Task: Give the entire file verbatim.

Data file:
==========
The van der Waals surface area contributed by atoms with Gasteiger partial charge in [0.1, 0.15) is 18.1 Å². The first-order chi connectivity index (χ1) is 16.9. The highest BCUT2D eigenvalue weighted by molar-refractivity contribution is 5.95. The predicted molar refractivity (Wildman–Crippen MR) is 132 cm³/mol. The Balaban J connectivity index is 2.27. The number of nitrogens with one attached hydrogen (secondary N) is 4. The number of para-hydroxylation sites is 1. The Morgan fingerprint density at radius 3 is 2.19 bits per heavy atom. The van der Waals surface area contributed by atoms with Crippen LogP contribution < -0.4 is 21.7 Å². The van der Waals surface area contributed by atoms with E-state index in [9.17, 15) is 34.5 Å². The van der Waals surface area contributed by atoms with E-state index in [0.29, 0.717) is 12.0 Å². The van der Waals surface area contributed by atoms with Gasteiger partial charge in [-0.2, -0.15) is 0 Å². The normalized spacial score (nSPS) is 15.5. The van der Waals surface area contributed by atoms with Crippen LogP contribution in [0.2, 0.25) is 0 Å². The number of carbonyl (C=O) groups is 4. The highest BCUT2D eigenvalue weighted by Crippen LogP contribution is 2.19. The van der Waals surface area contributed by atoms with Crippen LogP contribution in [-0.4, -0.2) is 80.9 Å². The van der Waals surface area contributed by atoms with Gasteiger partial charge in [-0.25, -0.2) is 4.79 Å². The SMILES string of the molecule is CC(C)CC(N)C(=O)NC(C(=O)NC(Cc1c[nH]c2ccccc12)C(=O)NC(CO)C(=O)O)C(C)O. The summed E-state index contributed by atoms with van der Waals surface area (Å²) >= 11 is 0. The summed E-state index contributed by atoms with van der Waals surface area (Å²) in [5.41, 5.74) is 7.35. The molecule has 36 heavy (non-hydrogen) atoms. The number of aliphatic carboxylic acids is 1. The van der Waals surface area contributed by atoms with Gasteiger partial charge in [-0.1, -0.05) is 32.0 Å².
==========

The van der Waals surface area contributed by atoms with Gasteiger partial charge in [0.1, 0.15) is 18.1 Å². The first-order chi connectivity index (χ1) is 16.9. The highest BCUT2D eigenvalue weighted by molar-refractivity contribution is 5.95. The predicted molar refractivity (Wildman–Crippen MR) is 132 cm³/mol. The Balaban J connectivity index is 2.27. The number of nitrogens with one attached hydrogen (secondary N) is 4. The number of para-hydroxylation sites is 1. The Morgan fingerprint density at radius 3 is 2.19 bits per heavy atom. The van der Waals surface area contributed by atoms with Crippen LogP contribution < -0.4 is 21.7 Å². The van der Waals surface area contributed by atoms with E-state index in [9.17, 15) is 34.5 Å². The van der Waals surface area contributed by atoms with E-state index in [0.29, 0.717) is 12.0 Å². The van der Waals surface area contributed by atoms with Gasteiger partial charge in [-0.2, -0.15) is 0 Å². The normalized spacial score (nSPS) is 15.5. The van der Waals surface area contributed by atoms with Crippen LogP contribution in [0.2, 0.25) is 0 Å². The number of carbonyl (C=O) groups is 4. The highest BCUT2D eigenvalue weighted by Crippen LogP contribution is 2.19. The van der Waals surface area contributed by atoms with Crippen LogP contribution in [-0.4, -0.2) is 80.9 Å². The van der Waals surface area contributed by atoms with Gasteiger partial charge in [-0.25, -0.2) is 4.79 Å². The SMILES string of the molecule is CC(C)CC(N)C(=O)NC(C(=O)NC(Cc1c[nH]c2ccccc12)C(=O)NC(CO)C(=O)O)C(C)O. The summed E-state index contributed by atoms with van der Waals surface area (Å²) >= 11 is 0. The summed E-state index contributed by atoms with van der Waals surface area (Å²) in [5.41, 5.74) is 7.35. The molecule has 36 heavy (non-hydrogen) atoms. The number of aliphatic carboxylic acids is 1. The van der Waals surface area contributed by atoms with Gasteiger partial charge in [-0.1, -0.05) is 32.0 Å².